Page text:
Another less tangible but potentially very important factor is Chinese politics, both at home and abroad.  The issue of Putin’s invasion of Ukraine have been left out of most economic and market related  communications from China. Politically, the Chinese have stuck to the message that the war is not  something they like to see. This makes sense from a Chinese perspective, because Xi does not like the  idea of losing prestige due to his declared friendship with Putin. But China will try to benefit from the  trade opportunity arising from increased Russian isolation. The friendly relationship and the potential  sanctions that an extension of support for Putin could lead to almost killed the Chinese equity market.  What had started as a clamp down on platform companies, and in particular on Ant financial, spread  to a country-wide phenomenon with the melt down of USD denominated high yield bonds related to the construction sector. In early March, it developed into what looked like outright panic selling of  Nasdaq and Hang Seng listed Chinese stocks. In as in this context, the Financial Stability and  Development Committee called an emergency meeting and declared that the Chinese Communist  Party sees stable economic growth as their main target. Additionally, it was explicitly announced that  Covid restrictions would in future take economic growth into consideration, that clear rules for platform  companies would be established, and the Chinese authorities would work with their American  counterparts on a framework agreement for Chinese companies to be listed in the US in the future. 
These statements turned around market sentiment and Chinese equities made remarkable rebounds  (from equally remarkable lows). Although there was no mention of Putin’s current or future wars,  Chinese companies clearly cannot expect to remain or become listed in New York while the country is  providing weapons for Putin to use against civilians in a war that breaks with the idea of the indisputable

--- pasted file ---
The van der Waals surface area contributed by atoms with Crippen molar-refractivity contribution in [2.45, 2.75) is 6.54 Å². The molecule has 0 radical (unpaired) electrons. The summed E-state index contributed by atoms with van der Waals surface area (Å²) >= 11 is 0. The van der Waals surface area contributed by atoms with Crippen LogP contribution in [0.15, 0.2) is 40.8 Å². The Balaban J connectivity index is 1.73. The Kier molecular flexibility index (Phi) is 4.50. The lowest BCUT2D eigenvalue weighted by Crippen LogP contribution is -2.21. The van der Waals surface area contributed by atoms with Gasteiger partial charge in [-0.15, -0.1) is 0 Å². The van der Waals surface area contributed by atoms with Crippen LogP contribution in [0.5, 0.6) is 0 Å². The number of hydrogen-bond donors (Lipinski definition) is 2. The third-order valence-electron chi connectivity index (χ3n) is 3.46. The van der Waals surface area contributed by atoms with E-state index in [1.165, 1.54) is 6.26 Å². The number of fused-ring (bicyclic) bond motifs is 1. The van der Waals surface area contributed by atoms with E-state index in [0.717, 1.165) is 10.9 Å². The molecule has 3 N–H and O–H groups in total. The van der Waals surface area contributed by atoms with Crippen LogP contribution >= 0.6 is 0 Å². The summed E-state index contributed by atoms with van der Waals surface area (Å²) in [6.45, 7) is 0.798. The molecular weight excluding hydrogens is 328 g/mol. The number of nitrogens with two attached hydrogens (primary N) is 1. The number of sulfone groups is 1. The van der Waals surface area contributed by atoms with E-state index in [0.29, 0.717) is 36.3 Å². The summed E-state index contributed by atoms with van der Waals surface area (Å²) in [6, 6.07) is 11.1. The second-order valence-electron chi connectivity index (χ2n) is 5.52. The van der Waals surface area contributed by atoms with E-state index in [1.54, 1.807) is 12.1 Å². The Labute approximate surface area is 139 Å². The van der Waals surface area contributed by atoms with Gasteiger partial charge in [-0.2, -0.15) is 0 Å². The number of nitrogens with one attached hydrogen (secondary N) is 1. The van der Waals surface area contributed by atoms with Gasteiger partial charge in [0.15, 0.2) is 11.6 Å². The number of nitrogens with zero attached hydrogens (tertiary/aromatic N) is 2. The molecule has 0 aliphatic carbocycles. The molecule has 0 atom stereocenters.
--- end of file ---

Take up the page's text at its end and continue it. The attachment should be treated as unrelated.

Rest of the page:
boundaries of sovereign states and other principles dear to China.  

After about a month with reduced risk we are now re-establishing positions and moving from our  “Defensive” portfolio allocations to a “Balanced” positioning. This step is likely to be followed by a  move to “Positive positioning” should the improvement in conditions continue. For the time being, our views can be summarised as follows: 

  • The Federal Reserve has begun the work of re-establishing its credibility and has laid the  framework for an expected tightening of their monetary policy, which has already been priced  into the US fixed income market. 
  • The large-scale changes in the business environment, and the associated collapse of the  property sector in China, led to a sharp economic slowdown in 2021. It is now the Chinese  Communist Party’s priority to restore growth and collaborate with the west on financial market  issues. And in China the party decides. 
  • A lot of the fear of a collapse in the companies and sectors representing the newest global  tech phenomenon have been priced out both in China and globally. This risk of a further  collapse is therefore no longer eating into investor sentiment to the same degree.  
  • US and European high yield default rates are low and we expect them to remain that way over  the foreseeable future. A widening of credit spreads has been generally prevalent. With more  clarity from the Fed, we expect yields to calm down and spreads to tighten again. This would  directly feed a more positive reading of our credit algorithms, which currently send the most  negative signal possible.  
  • For a typical balanced strategy, this means a move to 30%-50% equities from 10%-15%, and  in our systematic allocation strategies from holdings of zero to 25% up to 60%-70%. 
  • In our global fixed income opportunities portfolios, we have increased the high yield allocation  
    from 10%-15% to 60-70%. This time we are holding an even larger weight in short duration US  
    high yield.

We are now starting to rebuild positions in order to capture the upside of what we believe will be a  world of higher nominal growth than before the pandemic. It is also a world where both equities and  bonds are risky, and as we see more upside in equities and high yield than in government bonds and  corporate investment grade credit we are positioning accordingly. 

Related Articles

Subscribe to our Newsletters

Put your E-Mail address for more information